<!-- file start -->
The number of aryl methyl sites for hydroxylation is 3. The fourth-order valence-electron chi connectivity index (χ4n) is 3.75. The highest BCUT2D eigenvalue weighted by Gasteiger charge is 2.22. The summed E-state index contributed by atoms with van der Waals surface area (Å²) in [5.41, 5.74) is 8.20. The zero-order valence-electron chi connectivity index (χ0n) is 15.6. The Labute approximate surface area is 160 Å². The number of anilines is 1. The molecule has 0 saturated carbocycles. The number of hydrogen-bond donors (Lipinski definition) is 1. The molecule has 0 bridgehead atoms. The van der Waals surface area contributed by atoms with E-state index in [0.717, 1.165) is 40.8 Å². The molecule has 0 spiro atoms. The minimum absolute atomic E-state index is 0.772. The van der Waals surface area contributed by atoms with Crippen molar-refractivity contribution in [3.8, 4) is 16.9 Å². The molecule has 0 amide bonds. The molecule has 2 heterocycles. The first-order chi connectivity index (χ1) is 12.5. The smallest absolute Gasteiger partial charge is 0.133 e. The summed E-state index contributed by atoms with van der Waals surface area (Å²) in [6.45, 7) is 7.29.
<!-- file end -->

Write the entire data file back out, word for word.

The number of aryl methyl sites for hydroxylation is 3. The fourth-order valence-electron chi connectivity index (χ4n) is 3.75. The highest BCUT2D eigenvalue weighted by Gasteiger charge is 2.22. The summed E-state index contributed by atoms with van der Waals surface area (Å²) in [5.41, 5.74) is 8.20. The zero-order valence-electron chi connectivity index (χ0n) is 15.6. The Labute approximate surface area is 160 Å². The number of anilines is 1. The molecule has 0 saturated carbocycles. The number of hydrogen-bond donors (Lipinski definition) is 1. The molecule has 0 bridgehead atoms. The van der Waals surface area contributed by atoms with E-state index in [0.717, 1.165) is 40.8 Å². The molecule has 0 spiro atoms. The minimum absolute atomic E-state index is 0.772. The van der Waals surface area contributed by atoms with Crippen molar-refractivity contribution in [3.8, 4) is 16.9 Å². The molecule has 0 amide bonds. The molecule has 2 heterocycles. The first-order chi connectivity index (χ1) is 12.5. The smallest absolute Gasteiger partial charge is 0.133 e. The summed E-state index contributed by atoms with van der Waals surface area (Å²) in [6.45, 7) is 7.29.